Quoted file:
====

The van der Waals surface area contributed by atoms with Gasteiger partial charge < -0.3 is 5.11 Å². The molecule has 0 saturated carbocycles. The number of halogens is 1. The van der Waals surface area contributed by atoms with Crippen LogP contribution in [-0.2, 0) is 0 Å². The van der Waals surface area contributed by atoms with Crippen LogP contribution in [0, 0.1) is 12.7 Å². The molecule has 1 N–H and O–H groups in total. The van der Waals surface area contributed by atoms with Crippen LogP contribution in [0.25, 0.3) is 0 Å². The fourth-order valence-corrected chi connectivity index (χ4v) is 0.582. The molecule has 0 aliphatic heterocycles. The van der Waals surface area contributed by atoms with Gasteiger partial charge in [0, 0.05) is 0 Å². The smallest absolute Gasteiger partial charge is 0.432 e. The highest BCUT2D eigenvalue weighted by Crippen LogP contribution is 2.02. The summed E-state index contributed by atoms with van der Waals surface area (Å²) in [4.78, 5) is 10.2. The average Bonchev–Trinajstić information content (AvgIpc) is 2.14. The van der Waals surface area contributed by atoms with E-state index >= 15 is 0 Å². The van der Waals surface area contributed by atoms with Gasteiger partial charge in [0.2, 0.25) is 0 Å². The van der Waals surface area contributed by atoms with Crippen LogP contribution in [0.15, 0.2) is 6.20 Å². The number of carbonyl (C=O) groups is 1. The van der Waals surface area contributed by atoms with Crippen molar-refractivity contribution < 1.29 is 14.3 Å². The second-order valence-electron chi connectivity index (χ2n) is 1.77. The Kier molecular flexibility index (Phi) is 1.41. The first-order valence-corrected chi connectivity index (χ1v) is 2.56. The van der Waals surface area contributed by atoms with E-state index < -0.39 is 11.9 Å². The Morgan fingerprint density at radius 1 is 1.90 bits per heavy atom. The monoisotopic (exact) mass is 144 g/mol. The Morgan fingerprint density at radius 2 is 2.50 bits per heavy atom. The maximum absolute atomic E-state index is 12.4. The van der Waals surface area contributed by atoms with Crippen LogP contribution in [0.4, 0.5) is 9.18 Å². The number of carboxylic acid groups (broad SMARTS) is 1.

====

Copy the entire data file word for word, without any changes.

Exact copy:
The van der Waals surface area contributed by atoms with Gasteiger partial charge < -0.3 is 5.11 Å². The molecule has 0 saturated carbocycles. The number of halogens is 1. The van der Waals surface area contributed by atoms with Crippen LogP contribution in [-0.2, 0) is 0 Å². The van der Waals surface area contributed by atoms with Crippen LogP contribution in [0, 0.1) is 12.7 Å². The molecule has 1 N–H and O–H groups in total. The van der Waals surface area contributed by atoms with Crippen LogP contribution in [0.25, 0.3) is 0 Å². The fourth-order valence-corrected chi connectivity index (χ4v) is 0.582. The molecule has 0 aliphatic heterocycles. The van der Waals surface area contributed by atoms with Gasteiger partial charge in [0, 0.05) is 0 Å². The smallest absolute Gasteiger partial charge is 0.432 e. The highest BCUT2D eigenvalue weighted by Crippen LogP contribution is 2.02. The summed E-state index contributed by atoms with van der Waals surface area (Å²) in [4.78, 5) is 10.2. The average Bonchev–Trinajstić information content (AvgIpc) is 2.14. The van der Waals surface area contributed by atoms with E-state index >= 15 is 0 Å². The van der Waals surface area contributed by atoms with Gasteiger partial charge in [0.2, 0.25) is 0 Å². The van der Waals surface area contributed by atoms with Crippen LogP contribution in [0.15, 0.2) is 6.20 Å². The number of carbonyl (C=O) groups is 1. The van der Waals surface area contributed by atoms with Crippen molar-refractivity contribution < 1.29 is 14.3 Å². The second-order valence-electron chi connectivity index (χ2n) is 1.77. The Kier molecular flexibility index (Phi) is 1.41. The first-order valence-corrected chi connectivity index (χ1v) is 2.56. The van der Waals surface area contributed by atoms with E-state index < -0.39 is 11.9 Å². The Morgan fingerprint density at radius 1 is 1.90 bits per heavy atom. The monoisotopic (exact) mass is 144 g/mol. The Morgan fingerprint density at radius 2 is 2.50 bits per heavy atom. The maximum absolute atomic E-state index is 12.4. The van der Waals surface area contributed by atoms with Crippen LogP contribution in [0.4, 0.5) is 9.18 Å². The number of carboxylic acid groups (broad SMARTS) is 1.